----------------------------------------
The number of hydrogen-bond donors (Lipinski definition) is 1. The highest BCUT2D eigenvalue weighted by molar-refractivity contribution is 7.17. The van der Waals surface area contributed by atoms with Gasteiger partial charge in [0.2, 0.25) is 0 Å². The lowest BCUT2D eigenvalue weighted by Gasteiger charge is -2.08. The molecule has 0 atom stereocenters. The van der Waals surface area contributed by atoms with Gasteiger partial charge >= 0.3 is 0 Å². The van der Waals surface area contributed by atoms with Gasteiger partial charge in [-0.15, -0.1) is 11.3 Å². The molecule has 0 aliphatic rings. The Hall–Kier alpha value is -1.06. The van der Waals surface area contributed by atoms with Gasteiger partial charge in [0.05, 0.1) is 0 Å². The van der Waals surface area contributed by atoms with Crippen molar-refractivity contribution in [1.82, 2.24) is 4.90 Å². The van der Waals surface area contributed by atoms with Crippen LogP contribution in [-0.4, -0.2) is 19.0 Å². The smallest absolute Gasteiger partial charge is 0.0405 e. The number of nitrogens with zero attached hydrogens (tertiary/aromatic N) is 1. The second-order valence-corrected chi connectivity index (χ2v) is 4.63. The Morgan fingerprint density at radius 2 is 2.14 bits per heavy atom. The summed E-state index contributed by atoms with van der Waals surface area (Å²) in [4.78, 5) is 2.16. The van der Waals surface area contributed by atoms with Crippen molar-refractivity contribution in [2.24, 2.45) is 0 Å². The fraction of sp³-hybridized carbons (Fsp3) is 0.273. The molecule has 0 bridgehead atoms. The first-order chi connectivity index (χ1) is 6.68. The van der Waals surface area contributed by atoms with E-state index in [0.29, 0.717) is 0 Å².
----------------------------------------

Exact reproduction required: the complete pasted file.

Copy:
The number of hydrogen-bond donors (Lipinski definition) is 1. The highest BCUT2D eigenvalue weighted by molar-refractivity contribution is 7.17. The van der Waals surface area contributed by atoms with Gasteiger partial charge in [0.2, 0.25) is 0 Å². The lowest BCUT2D eigenvalue weighted by Gasteiger charge is -2.08. The molecule has 0 atom stereocenters. The van der Waals surface area contributed by atoms with Gasteiger partial charge >= 0.3 is 0 Å². The van der Waals surface area contributed by atoms with Gasteiger partial charge in [-0.15, -0.1) is 11.3 Å². The molecule has 0 aliphatic rings. The Hall–Kier alpha value is -1.06. The van der Waals surface area contributed by atoms with Gasteiger partial charge in [0.05, 0.1) is 0 Å². The van der Waals surface area contributed by atoms with Crippen molar-refractivity contribution in [1.82, 2.24) is 4.90 Å². The van der Waals surface area contributed by atoms with Crippen LogP contribution in [-0.4, -0.2) is 19.0 Å². The smallest absolute Gasteiger partial charge is 0.0405 e. The number of nitrogens with zero attached hydrogens (tertiary/aromatic N) is 1. The second-order valence-corrected chi connectivity index (χ2v) is 4.63. The Morgan fingerprint density at radius 2 is 2.14 bits per heavy atom. The summed E-state index contributed by atoms with van der Waals surface area (Å²) in [4.78, 5) is 2.16. The van der Waals surface area contributed by atoms with Crippen molar-refractivity contribution in [2.24, 2.45) is 0 Å². The fraction of sp³-hybridized carbons (Fsp3) is 0.273. The molecule has 0 bridgehead atoms. The first-order chi connectivity index (χ1) is 6.68. The van der Waals surface area contributed by atoms with E-state index in [0.29, 0.717) is 0 Å².